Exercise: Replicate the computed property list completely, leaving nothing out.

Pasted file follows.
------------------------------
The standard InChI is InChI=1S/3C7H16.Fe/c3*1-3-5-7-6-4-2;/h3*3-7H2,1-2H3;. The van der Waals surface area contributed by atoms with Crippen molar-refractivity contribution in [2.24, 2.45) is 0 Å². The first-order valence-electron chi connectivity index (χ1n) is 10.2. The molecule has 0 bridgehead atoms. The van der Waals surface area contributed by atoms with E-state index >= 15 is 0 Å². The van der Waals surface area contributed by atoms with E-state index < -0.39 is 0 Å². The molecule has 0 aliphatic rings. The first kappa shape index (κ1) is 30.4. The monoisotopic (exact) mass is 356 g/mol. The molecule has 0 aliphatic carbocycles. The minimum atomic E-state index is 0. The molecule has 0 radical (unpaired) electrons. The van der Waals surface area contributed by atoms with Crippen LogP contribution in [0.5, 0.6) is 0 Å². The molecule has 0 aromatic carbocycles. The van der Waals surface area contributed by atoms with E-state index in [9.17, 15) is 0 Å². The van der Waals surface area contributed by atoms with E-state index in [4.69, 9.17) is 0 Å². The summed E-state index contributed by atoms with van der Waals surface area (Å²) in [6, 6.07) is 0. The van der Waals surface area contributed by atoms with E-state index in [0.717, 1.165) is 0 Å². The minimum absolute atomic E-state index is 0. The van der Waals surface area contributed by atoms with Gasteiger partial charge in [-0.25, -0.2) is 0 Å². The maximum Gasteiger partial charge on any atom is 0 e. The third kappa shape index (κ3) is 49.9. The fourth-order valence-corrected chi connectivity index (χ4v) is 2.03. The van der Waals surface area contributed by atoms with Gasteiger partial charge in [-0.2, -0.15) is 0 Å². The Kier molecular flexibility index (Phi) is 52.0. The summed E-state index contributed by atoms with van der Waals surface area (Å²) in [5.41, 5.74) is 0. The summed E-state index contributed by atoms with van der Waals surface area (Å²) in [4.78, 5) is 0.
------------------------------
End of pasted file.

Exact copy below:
The standard InChI is InChI=1S/3C7H16.Fe/c3*1-3-5-7-6-4-2;/h3*3-7H2,1-2H3;. The van der Waals surface area contributed by atoms with Crippen molar-refractivity contribution in [2.24, 2.45) is 0 Å². The first-order valence-electron chi connectivity index (χ1n) is 10.2. The molecule has 0 bridgehead atoms. The van der Waals surface area contributed by atoms with E-state index >= 15 is 0 Å². The van der Waals surface area contributed by atoms with E-state index < -0.39 is 0 Å². The molecule has 0 aliphatic rings. The first kappa shape index (κ1) is 30.4. The monoisotopic (exact) mass is 356 g/mol. The molecule has 0 aliphatic carbocycles. The minimum atomic E-state index is 0. The molecule has 0 radical (unpaired) electrons. The van der Waals surface area contributed by atoms with Crippen LogP contribution in [0.5, 0.6) is 0 Å². The molecule has 0 aromatic carbocycles. The van der Waals surface area contributed by atoms with E-state index in [9.17, 15) is 0 Å². The van der Waals surface area contributed by atoms with E-state index in [4.69, 9.17) is 0 Å². The summed E-state index contributed by atoms with van der Waals surface area (Å²) in [6, 6.07) is 0. The van der Waals surface area contributed by atoms with E-state index in [0.717, 1.165) is 0 Å². The minimum absolute atomic E-state index is 0. The van der Waals surface area contributed by atoms with Gasteiger partial charge in [-0.25, -0.2) is 0 Å². The maximum Gasteiger partial charge on any atom is 0 e. The third kappa shape index (κ3) is 49.9. The fourth-order valence-corrected chi connectivity index (χ4v) is 2.03. The van der Waals surface area contributed by atoms with Gasteiger partial charge in [-0.2, -0.15) is 0 Å². The Kier molecular flexibility index (Phi) is 52.0. The summed E-state index contributed by atoms with van der Waals surface area (Å²) in [5.41, 5.74) is 0. The summed E-state index contributed by atoms with van der Waals surface area (Å²) in [4.78, 5) is 0.